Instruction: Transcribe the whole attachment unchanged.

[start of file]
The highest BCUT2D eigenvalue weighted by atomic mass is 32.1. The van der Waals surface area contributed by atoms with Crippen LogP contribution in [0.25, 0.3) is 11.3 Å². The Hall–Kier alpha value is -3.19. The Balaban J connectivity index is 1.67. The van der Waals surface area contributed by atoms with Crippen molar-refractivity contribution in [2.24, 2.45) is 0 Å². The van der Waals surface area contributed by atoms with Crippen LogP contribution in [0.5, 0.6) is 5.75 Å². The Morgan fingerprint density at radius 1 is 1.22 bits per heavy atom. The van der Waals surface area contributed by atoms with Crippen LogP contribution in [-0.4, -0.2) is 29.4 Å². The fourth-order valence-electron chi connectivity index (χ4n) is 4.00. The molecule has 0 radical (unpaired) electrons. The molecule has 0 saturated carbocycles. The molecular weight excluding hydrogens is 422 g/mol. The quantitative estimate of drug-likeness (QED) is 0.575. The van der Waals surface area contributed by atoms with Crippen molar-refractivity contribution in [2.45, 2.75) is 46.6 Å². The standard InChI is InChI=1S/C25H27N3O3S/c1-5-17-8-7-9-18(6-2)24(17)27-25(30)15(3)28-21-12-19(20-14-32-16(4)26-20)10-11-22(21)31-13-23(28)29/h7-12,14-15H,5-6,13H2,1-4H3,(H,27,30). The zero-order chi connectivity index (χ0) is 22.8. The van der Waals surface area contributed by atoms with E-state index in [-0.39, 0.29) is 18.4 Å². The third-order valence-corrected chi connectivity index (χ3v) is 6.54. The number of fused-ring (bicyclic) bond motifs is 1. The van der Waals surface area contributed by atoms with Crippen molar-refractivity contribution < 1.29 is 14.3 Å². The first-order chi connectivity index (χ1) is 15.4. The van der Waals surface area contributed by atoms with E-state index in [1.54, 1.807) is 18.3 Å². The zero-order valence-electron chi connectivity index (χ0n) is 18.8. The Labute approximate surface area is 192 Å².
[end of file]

The highest BCUT2D eigenvalue weighted by atomic mass is 32.1. The van der Waals surface area contributed by atoms with Crippen LogP contribution in [0.25, 0.3) is 11.3 Å². The Hall–Kier alpha value is -3.19. The Balaban J connectivity index is 1.67. The van der Waals surface area contributed by atoms with Crippen molar-refractivity contribution in [2.24, 2.45) is 0 Å². The van der Waals surface area contributed by atoms with Crippen LogP contribution in [0.5, 0.6) is 5.75 Å². The Morgan fingerprint density at radius 1 is 1.22 bits per heavy atom. The van der Waals surface area contributed by atoms with Crippen LogP contribution in [-0.4, -0.2) is 29.4 Å². The fourth-order valence-electron chi connectivity index (χ4n) is 4.00. The molecule has 0 radical (unpaired) electrons. The molecule has 0 saturated carbocycles. The molecular weight excluding hydrogens is 422 g/mol. The quantitative estimate of drug-likeness (QED) is 0.575. The van der Waals surface area contributed by atoms with Crippen molar-refractivity contribution in [2.45, 2.75) is 46.6 Å². The standard InChI is InChI=1S/C25H27N3O3S/c1-5-17-8-7-9-18(6-2)24(17)27-25(30)15(3)28-21-12-19(20-14-32-16(4)26-20)10-11-22(21)31-13-23(28)29/h7-12,14-15H,5-6,13H2,1-4H3,(H,27,30). The zero-order chi connectivity index (χ0) is 22.8. The van der Waals surface area contributed by atoms with E-state index in [-0.39, 0.29) is 18.4 Å². The third-order valence-corrected chi connectivity index (χ3v) is 6.54. The number of fused-ring (bicyclic) bond motifs is 1. The van der Waals surface area contributed by atoms with Crippen molar-refractivity contribution < 1.29 is 14.3 Å². The first-order chi connectivity index (χ1) is 15.4. The van der Waals surface area contributed by atoms with E-state index in [1.54, 1.807) is 18.3 Å². The zero-order valence-electron chi connectivity index (χ0n) is 18.8. The Labute approximate surface area is 192 Å².